Save for the future

Many people still collect their tax receipts in a drawer at home, then rush them to the fastest tax preparation service just to beat the deadline. That might be the easiest way to get your taxes done but it’s not the most effective tax strategy.

Contribute! Contribute! Contribute to your RRSP! You’ve heard the mantra but here’s the thing: If you’re not earning a lot in your 20s, contributing to an RRSP is still a good idea for many reasons.

By learning the basics of a tax return in your 20s (when your tax situation is still fairly simple), you can slowly build up your knowledge and become more proficient as your situation gets more complex.

Tax-deferred compounding can make your money grow faster for you.

Tax software is a must – paper filing is passé. Calculations are quick and accurate and most software programs will alert you to errors, suggest items you might have missed, and propose certain tax tips. Here are some items to keep in mind: • Always apply for the GST credit. If you’re single and earn less than $38,000, you should be able to get something.1 • Report the interest on your student loan if you have taxes owing. If not, carry the interest forward and you can apply it on your return for any of the next five years.2 • Be sure to carry forward any unused amounts from your tuition, education and textbook amounts if you can’t use all the credits in one year. Alternatively, all or a portion of the unused credits maybe be transferred to your spouse or common-law partner, or to a parent or grandparent who is supporting you. • Deduct qualified moving expenses if you’ve moved 40 km closer for work or school. • If you take public transit, buy a monthly pass so you can claim the public transit tax credit.

However, if you have a large credit card bill, you may want to pay off your debt first instead of contributing to an RRSP. The interest you’ll avoid may be far greater than the tax refund you get with an RRSP contribution. Alternatively, you may want to maximize your RRSP contribution and use your refund to pay down your debt. Of course, if you aren’t in debt, then contributing regularly to an RRSP remains an effective way to save tax – and build your future.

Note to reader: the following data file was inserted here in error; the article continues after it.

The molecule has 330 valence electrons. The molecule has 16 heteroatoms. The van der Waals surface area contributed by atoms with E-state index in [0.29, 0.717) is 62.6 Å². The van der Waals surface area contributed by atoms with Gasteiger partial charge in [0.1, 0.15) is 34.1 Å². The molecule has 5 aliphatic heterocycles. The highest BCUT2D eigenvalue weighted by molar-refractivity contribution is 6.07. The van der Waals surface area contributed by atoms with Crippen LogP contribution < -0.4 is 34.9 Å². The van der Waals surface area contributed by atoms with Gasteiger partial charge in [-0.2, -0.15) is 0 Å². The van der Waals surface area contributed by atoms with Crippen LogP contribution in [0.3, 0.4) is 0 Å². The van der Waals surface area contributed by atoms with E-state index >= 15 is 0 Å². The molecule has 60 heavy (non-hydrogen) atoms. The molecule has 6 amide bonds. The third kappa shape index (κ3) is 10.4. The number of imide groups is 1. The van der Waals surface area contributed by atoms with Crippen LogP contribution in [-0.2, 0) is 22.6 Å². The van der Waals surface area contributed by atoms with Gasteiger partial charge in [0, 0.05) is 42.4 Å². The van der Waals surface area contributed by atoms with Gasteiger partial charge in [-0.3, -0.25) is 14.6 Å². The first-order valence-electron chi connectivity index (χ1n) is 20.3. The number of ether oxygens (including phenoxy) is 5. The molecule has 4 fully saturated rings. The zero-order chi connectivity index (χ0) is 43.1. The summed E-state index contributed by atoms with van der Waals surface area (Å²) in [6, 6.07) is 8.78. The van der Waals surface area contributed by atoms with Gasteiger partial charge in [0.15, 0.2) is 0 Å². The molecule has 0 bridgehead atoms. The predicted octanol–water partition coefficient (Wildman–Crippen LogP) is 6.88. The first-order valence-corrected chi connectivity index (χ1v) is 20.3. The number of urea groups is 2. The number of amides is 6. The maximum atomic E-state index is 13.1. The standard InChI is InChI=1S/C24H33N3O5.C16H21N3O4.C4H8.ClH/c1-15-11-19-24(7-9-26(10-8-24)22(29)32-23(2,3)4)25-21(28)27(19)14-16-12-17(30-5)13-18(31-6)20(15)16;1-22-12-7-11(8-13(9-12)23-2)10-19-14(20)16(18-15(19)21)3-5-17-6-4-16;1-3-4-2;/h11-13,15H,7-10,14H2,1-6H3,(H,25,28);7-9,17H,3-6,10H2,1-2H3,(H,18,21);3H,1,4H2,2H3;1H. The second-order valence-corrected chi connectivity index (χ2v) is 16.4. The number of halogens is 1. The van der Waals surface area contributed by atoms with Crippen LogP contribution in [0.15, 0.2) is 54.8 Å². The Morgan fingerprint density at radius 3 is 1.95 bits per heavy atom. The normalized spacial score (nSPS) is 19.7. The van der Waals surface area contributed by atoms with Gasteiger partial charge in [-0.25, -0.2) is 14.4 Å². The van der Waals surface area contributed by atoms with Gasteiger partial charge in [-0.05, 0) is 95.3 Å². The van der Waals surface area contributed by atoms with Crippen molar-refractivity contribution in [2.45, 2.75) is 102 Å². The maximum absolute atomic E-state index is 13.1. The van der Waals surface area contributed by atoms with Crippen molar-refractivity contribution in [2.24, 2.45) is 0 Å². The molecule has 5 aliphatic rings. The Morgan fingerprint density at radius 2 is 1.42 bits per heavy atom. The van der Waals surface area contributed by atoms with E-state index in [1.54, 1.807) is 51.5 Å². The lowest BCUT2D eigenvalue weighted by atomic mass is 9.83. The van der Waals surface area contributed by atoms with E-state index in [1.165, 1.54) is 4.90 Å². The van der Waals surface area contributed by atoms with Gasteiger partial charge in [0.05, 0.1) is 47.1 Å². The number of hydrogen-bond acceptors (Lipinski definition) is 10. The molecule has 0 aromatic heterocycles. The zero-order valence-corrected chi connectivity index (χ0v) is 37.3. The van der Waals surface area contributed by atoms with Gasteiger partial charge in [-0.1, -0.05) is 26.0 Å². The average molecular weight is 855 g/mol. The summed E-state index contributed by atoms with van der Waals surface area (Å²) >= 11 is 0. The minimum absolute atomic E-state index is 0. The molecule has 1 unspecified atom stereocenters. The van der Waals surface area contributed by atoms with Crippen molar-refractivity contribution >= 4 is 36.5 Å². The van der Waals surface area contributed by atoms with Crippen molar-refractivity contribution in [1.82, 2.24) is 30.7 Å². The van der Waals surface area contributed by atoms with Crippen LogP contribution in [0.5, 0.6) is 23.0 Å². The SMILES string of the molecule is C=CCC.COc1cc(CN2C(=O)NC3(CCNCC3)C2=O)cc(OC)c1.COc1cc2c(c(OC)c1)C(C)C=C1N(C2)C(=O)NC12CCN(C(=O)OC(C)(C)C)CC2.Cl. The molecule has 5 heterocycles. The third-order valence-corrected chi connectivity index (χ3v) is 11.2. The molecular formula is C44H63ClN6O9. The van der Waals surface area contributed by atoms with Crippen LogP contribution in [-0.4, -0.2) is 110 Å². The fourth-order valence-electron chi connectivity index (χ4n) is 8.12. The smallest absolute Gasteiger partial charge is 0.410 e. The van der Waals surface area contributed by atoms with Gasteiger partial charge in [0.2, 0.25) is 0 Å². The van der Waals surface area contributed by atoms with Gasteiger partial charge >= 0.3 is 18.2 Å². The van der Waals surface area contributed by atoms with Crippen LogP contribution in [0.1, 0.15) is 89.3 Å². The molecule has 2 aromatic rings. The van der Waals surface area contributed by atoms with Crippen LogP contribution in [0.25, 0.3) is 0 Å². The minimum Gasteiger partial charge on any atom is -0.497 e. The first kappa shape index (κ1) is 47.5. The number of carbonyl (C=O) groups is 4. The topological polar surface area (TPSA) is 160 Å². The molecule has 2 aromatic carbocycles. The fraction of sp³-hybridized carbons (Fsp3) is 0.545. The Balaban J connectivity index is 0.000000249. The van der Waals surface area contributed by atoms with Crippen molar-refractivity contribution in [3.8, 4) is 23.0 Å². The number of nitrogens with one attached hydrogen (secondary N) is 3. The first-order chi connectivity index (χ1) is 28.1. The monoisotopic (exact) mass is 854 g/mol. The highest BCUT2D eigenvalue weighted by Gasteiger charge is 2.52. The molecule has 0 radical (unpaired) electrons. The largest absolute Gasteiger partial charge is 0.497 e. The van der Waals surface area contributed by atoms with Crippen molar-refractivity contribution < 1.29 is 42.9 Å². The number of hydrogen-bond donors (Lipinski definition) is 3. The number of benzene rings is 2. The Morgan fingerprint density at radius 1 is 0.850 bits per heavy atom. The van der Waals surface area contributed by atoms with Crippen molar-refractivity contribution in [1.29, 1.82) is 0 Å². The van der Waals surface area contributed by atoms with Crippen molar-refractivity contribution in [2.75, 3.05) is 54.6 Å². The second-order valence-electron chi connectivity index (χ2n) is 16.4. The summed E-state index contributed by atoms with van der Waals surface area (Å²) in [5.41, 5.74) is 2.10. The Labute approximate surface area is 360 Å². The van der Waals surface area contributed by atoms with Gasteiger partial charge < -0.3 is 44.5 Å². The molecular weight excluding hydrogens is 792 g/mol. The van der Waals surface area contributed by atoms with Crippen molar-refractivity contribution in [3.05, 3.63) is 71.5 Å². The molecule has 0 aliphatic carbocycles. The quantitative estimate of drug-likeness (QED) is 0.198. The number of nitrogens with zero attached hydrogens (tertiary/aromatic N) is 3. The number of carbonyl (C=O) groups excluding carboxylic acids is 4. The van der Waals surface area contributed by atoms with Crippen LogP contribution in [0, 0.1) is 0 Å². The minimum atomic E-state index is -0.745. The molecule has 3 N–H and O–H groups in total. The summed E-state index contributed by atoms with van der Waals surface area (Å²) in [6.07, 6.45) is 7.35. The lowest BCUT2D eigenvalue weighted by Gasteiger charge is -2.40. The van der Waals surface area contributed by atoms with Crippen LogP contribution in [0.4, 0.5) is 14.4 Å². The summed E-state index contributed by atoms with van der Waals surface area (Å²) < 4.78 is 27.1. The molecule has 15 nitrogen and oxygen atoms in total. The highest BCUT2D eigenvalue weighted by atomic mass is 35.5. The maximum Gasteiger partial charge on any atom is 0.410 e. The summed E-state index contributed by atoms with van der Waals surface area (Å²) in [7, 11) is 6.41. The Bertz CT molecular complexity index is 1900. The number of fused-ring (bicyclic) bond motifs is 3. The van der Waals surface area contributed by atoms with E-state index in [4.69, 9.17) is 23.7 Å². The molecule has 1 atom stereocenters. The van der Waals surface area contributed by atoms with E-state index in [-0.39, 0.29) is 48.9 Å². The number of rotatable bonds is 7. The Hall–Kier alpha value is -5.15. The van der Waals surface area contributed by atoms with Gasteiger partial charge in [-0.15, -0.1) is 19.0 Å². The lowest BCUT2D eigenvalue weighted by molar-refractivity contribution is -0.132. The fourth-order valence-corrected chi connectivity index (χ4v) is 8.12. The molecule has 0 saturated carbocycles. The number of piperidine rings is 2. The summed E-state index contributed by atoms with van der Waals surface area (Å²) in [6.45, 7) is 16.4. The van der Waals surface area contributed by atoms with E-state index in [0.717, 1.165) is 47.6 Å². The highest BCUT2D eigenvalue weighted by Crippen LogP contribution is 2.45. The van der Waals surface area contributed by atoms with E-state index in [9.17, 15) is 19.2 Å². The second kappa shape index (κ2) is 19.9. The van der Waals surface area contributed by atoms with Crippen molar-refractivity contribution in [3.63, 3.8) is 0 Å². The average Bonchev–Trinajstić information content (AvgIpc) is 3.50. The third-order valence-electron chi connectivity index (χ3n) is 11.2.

item Starting in 2009, you can open a Tax-Free Savings Account with a contribution limit of $5,000 annually. Do it! You never have to pay tax on your investment earnings.

To find out if you qualify, check out the GST / HST Benefits Calculator at www.cra.gc.ca

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For government student loans only. You can’t claim interest from a personal loan or a line of credit, or a student loan that has been combined with another kind of loan, or a student loan received from another country. Source: Canada Revenue Agency

2

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Your “what-ifs?” Stay positive, but prepare for the negative No one really likes to think about their “what ifs” – that part of life that doesn’t go according to plan. And in your 20s, you’re still feeling pretty invincible, right? You don’t expect to get sick, become disabled, get in a car crash or be burglarized.

Health insurance. Our health care system is fairly comprehensive but there are still things that the government doesn’t pay for. If you’ve landed a job that provides health benefits, that’s great. If not, buying your own health insurance is critical.

But life is unpredictable and although the odds of such losses are low, the impact can be life changing.

Tenant’s insurance. If you rent, your landlord probably has insurance that protects the building but not your possessions. Renter’s insurance protects your belongings in case of such things as fires, smoke and water damage, vandalism, and theft. It can also give you temporary housing and liability protection (if someone is injured on your property).

Insurance basics Insurance is a way of getting you back to your original position so that your loss becomes manageable. Here are some situations that you might need to hedge against: Car insurance. It’s mandatory if you drive so the key is to keep your premiums low. As you get older, your rates improve, so shop around. Showing stability gets you points. Building a good credit history and getting married are both signs of responsibility.

item Shop around for all your insurance needs. Make sure you understand what’s covered so that you’re not over- or under-insured in any area.

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Disability insurance. The chances of your becoming disabled are fairly low at your age so premiums should also be low. But if your workplace has injury hazards, consider disability insurance – especially if your employer does not provide it. Life insurance. If you have family that would face financial problems if you were to die, then you’ll need some life insurance. Speak to your advisor about the type of insurance that is best for your situation.